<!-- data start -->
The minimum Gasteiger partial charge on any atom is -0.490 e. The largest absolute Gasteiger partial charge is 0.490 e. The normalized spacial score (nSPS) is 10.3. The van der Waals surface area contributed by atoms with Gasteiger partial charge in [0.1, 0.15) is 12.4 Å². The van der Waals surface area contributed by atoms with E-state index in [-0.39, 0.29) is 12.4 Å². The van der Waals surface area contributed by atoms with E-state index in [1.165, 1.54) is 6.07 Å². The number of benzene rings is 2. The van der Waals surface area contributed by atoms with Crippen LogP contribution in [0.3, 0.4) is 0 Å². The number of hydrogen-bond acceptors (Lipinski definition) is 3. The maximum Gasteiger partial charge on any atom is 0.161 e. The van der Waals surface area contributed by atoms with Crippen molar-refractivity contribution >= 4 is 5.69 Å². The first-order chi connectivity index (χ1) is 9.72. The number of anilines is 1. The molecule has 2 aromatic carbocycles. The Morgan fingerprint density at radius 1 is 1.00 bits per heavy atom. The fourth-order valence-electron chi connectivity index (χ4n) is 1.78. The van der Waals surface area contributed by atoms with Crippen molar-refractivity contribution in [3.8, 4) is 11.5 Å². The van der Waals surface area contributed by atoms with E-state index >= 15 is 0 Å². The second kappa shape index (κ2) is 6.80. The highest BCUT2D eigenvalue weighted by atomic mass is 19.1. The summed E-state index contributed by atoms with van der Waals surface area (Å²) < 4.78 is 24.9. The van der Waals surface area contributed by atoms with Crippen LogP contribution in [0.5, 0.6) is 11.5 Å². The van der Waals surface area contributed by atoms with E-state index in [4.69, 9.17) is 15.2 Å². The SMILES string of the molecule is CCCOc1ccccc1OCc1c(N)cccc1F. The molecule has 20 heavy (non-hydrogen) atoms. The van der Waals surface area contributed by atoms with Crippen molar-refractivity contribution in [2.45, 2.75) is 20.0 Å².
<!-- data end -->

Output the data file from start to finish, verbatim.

The minimum Gasteiger partial charge on any atom is -0.490 e. The largest absolute Gasteiger partial charge is 0.490 e. The normalized spacial score (nSPS) is 10.3. The van der Waals surface area contributed by atoms with Gasteiger partial charge in [0.1, 0.15) is 12.4 Å². The van der Waals surface area contributed by atoms with E-state index in [-0.39, 0.29) is 12.4 Å². The van der Waals surface area contributed by atoms with E-state index in [1.165, 1.54) is 6.07 Å². The number of benzene rings is 2. The van der Waals surface area contributed by atoms with Crippen LogP contribution in [0.3, 0.4) is 0 Å². The number of hydrogen-bond acceptors (Lipinski definition) is 3. The maximum Gasteiger partial charge on any atom is 0.161 e. The van der Waals surface area contributed by atoms with Crippen molar-refractivity contribution >= 4 is 5.69 Å². The first-order chi connectivity index (χ1) is 9.72. The number of anilines is 1. The molecule has 2 aromatic carbocycles. The Morgan fingerprint density at radius 1 is 1.00 bits per heavy atom. The fourth-order valence-electron chi connectivity index (χ4n) is 1.78. The van der Waals surface area contributed by atoms with Crippen molar-refractivity contribution in [3.8, 4) is 11.5 Å². The van der Waals surface area contributed by atoms with E-state index >= 15 is 0 Å². The second kappa shape index (κ2) is 6.80. The highest BCUT2D eigenvalue weighted by atomic mass is 19.1. The summed E-state index contributed by atoms with van der Waals surface area (Å²) < 4.78 is 24.9. The van der Waals surface area contributed by atoms with Crippen LogP contribution in [0.5, 0.6) is 11.5 Å². The van der Waals surface area contributed by atoms with E-state index in [4.69, 9.17) is 15.2 Å². The SMILES string of the molecule is CCCOc1ccccc1OCc1c(N)cccc1F. The molecule has 20 heavy (non-hydrogen) atoms. The van der Waals surface area contributed by atoms with Crippen molar-refractivity contribution in [2.45, 2.75) is 20.0 Å².